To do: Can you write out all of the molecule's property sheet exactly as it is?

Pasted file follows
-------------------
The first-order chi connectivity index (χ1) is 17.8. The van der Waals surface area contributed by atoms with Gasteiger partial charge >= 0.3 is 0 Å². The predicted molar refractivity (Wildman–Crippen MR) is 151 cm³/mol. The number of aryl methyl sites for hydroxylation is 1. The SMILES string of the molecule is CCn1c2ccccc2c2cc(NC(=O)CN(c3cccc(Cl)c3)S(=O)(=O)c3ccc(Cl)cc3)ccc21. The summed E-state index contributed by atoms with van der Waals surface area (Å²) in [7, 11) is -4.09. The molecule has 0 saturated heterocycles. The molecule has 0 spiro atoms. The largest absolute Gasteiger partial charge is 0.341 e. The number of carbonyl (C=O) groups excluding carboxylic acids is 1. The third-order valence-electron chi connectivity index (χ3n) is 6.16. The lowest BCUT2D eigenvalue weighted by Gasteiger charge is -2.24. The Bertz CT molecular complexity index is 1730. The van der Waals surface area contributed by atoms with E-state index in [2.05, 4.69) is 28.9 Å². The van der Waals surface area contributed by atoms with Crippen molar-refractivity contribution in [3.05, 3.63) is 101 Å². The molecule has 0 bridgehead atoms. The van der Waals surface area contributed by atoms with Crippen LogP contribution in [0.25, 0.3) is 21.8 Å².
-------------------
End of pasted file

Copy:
The first-order chi connectivity index (χ1) is 17.8. The van der Waals surface area contributed by atoms with Gasteiger partial charge >= 0.3 is 0 Å². The predicted molar refractivity (Wildman–Crippen MR) is 151 cm³/mol. The number of aryl methyl sites for hydroxylation is 1. The SMILES string of the molecule is CCn1c2ccccc2c2cc(NC(=O)CN(c3cccc(Cl)c3)S(=O)(=O)c3ccc(Cl)cc3)ccc21. The summed E-state index contributed by atoms with van der Waals surface area (Å²) in [7, 11) is -4.09. The molecule has 0 saturated heterocycles. The molecule has 0 spiro atoms. The largest absolute Gasteiger partial charge is 0.341 e. The number of carbonyl (C=O) groups excluding carboxylic acids is 1. The third-order valence-electron chi connectivity index (χ3n) is 6.16. The lowest BCUT2D eigenvalue weighted by Gasteiger charge is -2.24. The Bertz CT molecular complexity index is 1730. The van der Waals surface area contributed by atoms with E-state index in [2.05, 4.69) is 28.9 Å². The van der Waals surface area contributed by atoms with Crippen molar-refractivity contribution in [3.05, 3.63) is 101 Å². The molecule has 0 bridgehead atoms. The van der Waals surface area contributed by atoms with Crippen LogP contribution in [0.25, 0.3) is 21.8 Å².